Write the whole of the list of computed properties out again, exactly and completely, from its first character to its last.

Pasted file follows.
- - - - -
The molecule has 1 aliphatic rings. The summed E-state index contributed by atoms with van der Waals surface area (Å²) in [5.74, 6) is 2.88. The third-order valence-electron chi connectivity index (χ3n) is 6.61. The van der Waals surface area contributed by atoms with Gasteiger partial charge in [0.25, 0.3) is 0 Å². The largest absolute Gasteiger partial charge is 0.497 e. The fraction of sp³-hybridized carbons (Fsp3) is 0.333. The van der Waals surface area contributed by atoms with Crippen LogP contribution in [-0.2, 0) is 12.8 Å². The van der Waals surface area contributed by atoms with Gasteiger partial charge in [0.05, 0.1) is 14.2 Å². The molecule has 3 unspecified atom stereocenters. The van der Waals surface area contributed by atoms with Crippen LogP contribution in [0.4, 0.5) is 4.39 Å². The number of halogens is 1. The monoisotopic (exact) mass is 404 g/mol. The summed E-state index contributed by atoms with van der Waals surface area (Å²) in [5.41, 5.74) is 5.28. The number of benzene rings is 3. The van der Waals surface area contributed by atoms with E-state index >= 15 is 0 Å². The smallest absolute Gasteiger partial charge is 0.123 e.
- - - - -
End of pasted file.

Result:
The molecule has 1 aliphatic rings. The summed E-state index contributed by atoms with van der Waals surface area (Å²) in [5.74, 6) is 2.88. The third-order valence-electron chi connectivity index (χ3n) is 6.61. The van der Waals surface area contributed by atoms with Gasteiger partial charge in [0.25, 0.3) is 0 Å². The largest absolute Gasteiger partial charge is 0.497 e. The fraction of sp³-hybridized carbons (Fsp3) is 0.333. The van der Waals surface area contributed by atoms with Crippen LogP contribution in [-0.2, 0) is 12.8 Å². The van der Waals surface area contributed by atoms with Gasteiger partial charge in [0.05, 0.1) is 14.2 Å². The molecule has 3 unspecified atom stereocenters. The van der Waals surface area contributed by atoms with Crippen LogP contribution in [0.4, 0.5) is 4.39 Å². The number of halogens is 1. The monoisotopic (exact) mass is 404 g/mol. The summed E-state index contributed by atoms with van der Waals surface area (Å²) in [5.41, 5.74) is 5.28. The number of benzene rings is 3. The van der Waals surface area contributed by atoms with E-state index >= 15 is 0 Å². The smallest absolute Gasteiger partial charge is 0.123 e.